“Things fall apart”, and one thing that rapidly seems to be disintegrating is the Evangelical identity as typically understood in the second half of the 20th century. Here I’ve been talking of late about the “radical middle“. On the Parchment and Pen blog, there has been a discussion of what other terms, such as “historic Evangelical”, might allow one to distinguish one’s views from those of others (such as Joel Osteen). At Sojourners the term “red letter Christian” has been proposed, as a way of indicating that their focus is not on everything in the Bible, but first and foremost the teaching of Jesus.
I think I like what the latter group stands for, and I wouldn’t be at all surprised to find myself bearing that label at some point. My professional work as a New Testament scholars, however, leads me to ask some further questions about the banner under which they are gathering. Those of us familiar with the Jesus Seminar will be aware of their parody of the tradition of having red letter editions of the Bible, offering editions of the Gospels that include the Gospel of Thomas and rate sayings as red, pink, grey or black depending on whether, after a vote of the seminar’s fellows, it was felt that the saying was most likely authentic or inauthentic.
For a well-informed, educated Christian in our time, who wants to take seriously the teaching of Jesus, it will not be enough to focus on the words in red letters in a traditional red-letter edition. I am not persuaded that focusing on the red (or even the red and pink) sayings in the publications of the Westar Institute one has resolved the problem either, since I have found myself in some instances to not only to be persuaded of the authenticity of sayings they rated black, but also have doubted the authenticity of at least one phrase that they ranked as red.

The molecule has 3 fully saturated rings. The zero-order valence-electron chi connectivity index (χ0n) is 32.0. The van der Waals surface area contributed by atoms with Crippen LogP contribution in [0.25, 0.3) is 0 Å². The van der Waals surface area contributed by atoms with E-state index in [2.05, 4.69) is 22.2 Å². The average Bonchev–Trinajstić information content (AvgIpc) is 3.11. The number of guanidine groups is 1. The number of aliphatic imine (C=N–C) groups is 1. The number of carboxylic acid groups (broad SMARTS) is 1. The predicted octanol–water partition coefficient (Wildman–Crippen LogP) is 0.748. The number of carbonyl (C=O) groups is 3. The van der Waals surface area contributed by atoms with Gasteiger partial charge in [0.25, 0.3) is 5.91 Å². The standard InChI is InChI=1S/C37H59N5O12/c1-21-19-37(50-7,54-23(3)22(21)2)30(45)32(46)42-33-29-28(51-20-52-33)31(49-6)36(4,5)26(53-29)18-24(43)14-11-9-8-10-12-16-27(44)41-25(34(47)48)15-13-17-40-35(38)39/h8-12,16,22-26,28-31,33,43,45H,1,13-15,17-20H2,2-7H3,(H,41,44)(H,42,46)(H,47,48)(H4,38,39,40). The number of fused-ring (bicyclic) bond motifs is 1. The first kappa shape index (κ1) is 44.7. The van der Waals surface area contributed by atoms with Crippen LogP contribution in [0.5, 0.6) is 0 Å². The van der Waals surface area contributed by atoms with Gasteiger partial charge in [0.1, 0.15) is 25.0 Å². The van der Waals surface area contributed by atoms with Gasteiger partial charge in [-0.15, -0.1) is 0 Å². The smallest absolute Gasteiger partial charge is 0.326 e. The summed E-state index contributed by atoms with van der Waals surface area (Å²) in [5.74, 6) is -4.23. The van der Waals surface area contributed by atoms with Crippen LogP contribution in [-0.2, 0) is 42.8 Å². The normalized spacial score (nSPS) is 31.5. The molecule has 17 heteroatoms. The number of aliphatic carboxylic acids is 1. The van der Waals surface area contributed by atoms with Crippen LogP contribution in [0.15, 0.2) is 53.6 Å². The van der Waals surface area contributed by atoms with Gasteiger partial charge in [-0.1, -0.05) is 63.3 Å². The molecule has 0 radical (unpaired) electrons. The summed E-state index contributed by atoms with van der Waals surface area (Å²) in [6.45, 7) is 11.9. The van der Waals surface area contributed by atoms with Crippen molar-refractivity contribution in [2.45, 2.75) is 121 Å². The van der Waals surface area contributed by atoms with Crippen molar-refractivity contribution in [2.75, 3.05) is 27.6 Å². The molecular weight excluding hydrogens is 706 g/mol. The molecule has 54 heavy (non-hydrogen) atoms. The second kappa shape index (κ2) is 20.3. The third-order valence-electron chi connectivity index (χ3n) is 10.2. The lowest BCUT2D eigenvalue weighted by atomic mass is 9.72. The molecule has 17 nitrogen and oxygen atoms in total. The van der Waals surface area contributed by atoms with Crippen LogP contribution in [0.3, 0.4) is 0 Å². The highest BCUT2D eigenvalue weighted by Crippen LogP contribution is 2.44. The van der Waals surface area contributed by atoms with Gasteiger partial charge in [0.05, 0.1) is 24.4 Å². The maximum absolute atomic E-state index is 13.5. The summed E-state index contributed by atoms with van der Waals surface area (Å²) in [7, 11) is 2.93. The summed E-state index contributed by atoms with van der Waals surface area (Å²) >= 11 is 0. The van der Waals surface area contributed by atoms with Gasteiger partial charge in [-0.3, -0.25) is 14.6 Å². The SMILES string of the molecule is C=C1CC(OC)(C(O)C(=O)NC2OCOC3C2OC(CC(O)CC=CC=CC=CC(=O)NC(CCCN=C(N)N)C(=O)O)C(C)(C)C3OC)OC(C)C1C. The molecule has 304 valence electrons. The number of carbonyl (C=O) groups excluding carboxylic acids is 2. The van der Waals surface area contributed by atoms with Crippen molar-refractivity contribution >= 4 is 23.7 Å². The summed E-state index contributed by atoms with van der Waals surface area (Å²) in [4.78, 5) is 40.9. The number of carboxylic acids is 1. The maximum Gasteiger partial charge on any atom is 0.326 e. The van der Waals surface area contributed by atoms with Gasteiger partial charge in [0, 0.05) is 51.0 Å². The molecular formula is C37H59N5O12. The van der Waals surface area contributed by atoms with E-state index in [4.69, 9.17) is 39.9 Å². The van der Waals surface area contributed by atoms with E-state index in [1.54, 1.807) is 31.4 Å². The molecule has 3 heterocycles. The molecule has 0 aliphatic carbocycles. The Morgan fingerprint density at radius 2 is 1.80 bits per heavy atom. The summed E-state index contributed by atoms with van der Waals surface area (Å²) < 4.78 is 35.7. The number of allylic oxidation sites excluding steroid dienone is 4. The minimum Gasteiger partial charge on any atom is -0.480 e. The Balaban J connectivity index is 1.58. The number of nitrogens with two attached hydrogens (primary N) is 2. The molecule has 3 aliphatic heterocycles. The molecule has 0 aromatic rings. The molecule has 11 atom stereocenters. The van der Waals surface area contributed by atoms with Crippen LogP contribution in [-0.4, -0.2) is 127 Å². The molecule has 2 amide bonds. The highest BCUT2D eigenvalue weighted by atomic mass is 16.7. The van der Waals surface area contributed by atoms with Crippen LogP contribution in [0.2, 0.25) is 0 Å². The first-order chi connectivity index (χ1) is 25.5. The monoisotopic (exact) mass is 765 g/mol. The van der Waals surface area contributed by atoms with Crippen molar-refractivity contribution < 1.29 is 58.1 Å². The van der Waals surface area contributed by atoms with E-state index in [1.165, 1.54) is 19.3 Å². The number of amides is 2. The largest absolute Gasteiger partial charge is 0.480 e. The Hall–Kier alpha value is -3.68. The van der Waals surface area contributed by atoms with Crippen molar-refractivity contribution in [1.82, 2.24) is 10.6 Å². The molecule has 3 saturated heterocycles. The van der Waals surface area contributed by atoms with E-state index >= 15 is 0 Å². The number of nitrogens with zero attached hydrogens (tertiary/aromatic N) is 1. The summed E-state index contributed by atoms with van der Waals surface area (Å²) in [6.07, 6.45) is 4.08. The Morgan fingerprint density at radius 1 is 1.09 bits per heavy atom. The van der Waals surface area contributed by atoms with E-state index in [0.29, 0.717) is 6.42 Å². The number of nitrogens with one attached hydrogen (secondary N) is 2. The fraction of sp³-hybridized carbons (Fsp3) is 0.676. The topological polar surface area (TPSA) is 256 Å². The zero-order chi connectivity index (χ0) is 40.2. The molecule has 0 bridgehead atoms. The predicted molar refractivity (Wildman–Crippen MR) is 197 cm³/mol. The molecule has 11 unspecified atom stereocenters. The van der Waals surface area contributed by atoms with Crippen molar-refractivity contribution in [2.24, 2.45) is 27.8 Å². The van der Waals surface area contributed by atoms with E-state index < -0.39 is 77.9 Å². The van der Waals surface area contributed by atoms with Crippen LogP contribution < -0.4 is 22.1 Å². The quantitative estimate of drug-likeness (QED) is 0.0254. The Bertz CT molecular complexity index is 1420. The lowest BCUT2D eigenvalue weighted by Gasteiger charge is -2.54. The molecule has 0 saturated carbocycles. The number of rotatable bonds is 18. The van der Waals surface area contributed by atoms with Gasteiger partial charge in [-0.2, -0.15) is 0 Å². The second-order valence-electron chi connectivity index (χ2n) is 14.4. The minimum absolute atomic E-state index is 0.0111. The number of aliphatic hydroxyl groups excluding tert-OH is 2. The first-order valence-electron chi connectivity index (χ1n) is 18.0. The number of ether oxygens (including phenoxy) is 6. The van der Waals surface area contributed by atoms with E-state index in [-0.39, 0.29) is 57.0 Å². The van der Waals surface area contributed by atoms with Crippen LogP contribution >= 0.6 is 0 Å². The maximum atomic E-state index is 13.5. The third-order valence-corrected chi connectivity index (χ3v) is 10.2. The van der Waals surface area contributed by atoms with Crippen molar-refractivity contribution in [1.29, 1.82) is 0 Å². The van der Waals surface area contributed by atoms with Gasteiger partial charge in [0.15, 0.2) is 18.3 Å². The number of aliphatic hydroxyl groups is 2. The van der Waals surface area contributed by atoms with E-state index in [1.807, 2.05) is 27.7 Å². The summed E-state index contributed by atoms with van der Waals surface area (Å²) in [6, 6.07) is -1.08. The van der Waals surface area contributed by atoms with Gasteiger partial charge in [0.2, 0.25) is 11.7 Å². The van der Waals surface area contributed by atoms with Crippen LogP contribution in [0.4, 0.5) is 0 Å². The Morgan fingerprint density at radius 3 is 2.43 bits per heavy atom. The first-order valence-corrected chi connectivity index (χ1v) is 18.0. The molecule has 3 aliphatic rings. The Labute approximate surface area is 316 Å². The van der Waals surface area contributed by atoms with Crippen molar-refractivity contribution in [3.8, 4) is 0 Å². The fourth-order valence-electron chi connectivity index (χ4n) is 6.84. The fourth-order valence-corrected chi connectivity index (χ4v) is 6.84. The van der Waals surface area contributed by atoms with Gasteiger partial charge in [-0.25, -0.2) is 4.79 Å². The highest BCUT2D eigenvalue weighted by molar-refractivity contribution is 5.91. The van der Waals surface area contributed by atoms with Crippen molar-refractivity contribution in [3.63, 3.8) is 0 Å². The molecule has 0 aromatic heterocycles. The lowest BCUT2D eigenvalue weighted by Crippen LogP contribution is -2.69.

I don’t think that the various scholars, theologians and other leaders connected with the “red letter Christians” movement intended by this to associate themselves with an uncritical approach to the Gospels, and I am not intending to criticize them at all in this respect. I am simply observing what it might mean for someone who is open to historical critical insights and approaches to wear this label, and also wondering whether certain Christians who might like the emphases of the “red letter Christians” might find these historical questions, if they are addressed openly, deeply upsetting.
The key point, however, is one that I endorse without hesitation: if one focuses on the actual teaching of Jesus – whether simply taking the Gospels at face value, or assessing each saying using the tools of historical investigation – one will end up with a set of beliefs and practices that are very much at odds with the values of those who have in recent times labelled themselves as “values voters” or the “moral majority.” When it comes to this point, acceptance or non-acceptance of an academic historical approach matters little, because the words attributed to Jesus in the Gospels so consistently and overwhelmingly challenge the outlook and values of the so-called “religious right.